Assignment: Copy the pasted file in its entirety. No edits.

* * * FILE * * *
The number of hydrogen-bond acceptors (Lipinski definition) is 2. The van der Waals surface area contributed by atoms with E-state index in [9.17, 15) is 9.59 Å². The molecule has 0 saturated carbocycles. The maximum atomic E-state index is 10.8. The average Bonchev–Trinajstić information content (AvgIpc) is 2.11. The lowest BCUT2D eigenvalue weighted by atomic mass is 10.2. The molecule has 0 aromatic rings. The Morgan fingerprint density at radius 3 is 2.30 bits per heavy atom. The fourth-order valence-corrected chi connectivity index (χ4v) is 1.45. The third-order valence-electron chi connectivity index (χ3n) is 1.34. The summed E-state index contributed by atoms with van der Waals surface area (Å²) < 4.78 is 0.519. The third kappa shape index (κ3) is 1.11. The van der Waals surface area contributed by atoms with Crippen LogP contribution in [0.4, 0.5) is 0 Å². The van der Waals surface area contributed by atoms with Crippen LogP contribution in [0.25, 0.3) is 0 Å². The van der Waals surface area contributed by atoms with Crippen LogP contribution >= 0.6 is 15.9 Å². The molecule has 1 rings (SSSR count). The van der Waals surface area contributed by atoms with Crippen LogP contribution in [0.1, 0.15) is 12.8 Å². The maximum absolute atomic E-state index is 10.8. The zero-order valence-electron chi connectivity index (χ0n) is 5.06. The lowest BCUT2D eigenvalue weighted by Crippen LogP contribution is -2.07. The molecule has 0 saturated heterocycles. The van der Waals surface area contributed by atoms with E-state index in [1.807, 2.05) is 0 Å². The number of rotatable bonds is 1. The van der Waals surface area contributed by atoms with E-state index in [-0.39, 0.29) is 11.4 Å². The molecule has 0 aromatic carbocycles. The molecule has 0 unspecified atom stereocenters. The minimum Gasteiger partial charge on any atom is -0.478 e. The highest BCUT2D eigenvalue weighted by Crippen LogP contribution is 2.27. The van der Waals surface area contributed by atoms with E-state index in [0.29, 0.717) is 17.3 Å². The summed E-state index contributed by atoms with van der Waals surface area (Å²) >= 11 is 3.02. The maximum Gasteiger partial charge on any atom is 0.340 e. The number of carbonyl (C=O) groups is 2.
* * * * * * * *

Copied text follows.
The number of hydrogen-bond acceptors (Lipinski definition) is 2. The van der Waals surface area contributed by atoms with E-state index in [9.17, 15) is 9.59 Å². The molecule has 0 saturated carbocycles. The maximum atomic E-state index is 10.8. The average Bonchev–Trinajstić information content (AvgIpc) is 2.11. The lowest BCUT2D eigenvalue weighted by atomic mass is 10.2. The molecule has 0 aromatic rings. The Morgan fingerprint density at radius 3 is 2.30 bits per heavy atom. The fourth-order valence-corrected chi connectivity index (χ4v) is 1.45. The third-order valence-electron chi connectivity index (χ3n) is 1.34. The summed E-state index contributed by atoms with van der Waals surface area (Å²) < 4.78 is 0.519. The third kappa shape index (κ3) is 1.11. The van der Waals surface area contributed by atoms with Crippen LogP contribution in [0.4, 0.5) is 0 Å². The van der Waals surface area contributed by atoms with Crippen LogP contribution in [0.25, 0.3) is 0 Å². The van der Waals surface area contributed by atoms with Crippen LogP contribution >= 0.6 is 15.9 Å². The molecule has 1 rings (SSSR count). The van der Waals surface area contributed by atoms with Crippen LogP contribution in [0.1, 0.15) is 12.8 Å². The maximum absolute atomic E-state index is 10.8. The zero-order valence-electron chi connectivity index (χ0n) is 5.06. The lowest BCUT2D eigenvalue weighted by Crippen LogP contribution is -2.07. The molecule has 0 saturated heterocycles. The van der Waals surface area contributed by atoms with E-state index in [1.807, 2.05) is 0 Å². The number of rotatable bonds is 1. The van der Waals surface area contributed by atoms with E-state index in [-0.39, 0.29) is 11.4 Å². The molecule has 0 aromatic carbocycles. The molecule has 0 unspecified atom stereocenters. The minimum Gasteiger partial charge on any atom is -0.478 e. The highest BCUT2D eigenvalue weighted by Crippen LogP contribution is 2.27. The van der Waals surface area contributed by atoms with E-state index in [0.29, 0.717) is 17.3 Å². The summed E-state index contributed by atoms with van der Waals surface area (Å²) >= 11 is 3.02. The maximum Gasteiger partial charge on any atom is 0.340 e. The number of carbonyl (C=O) groups is 2.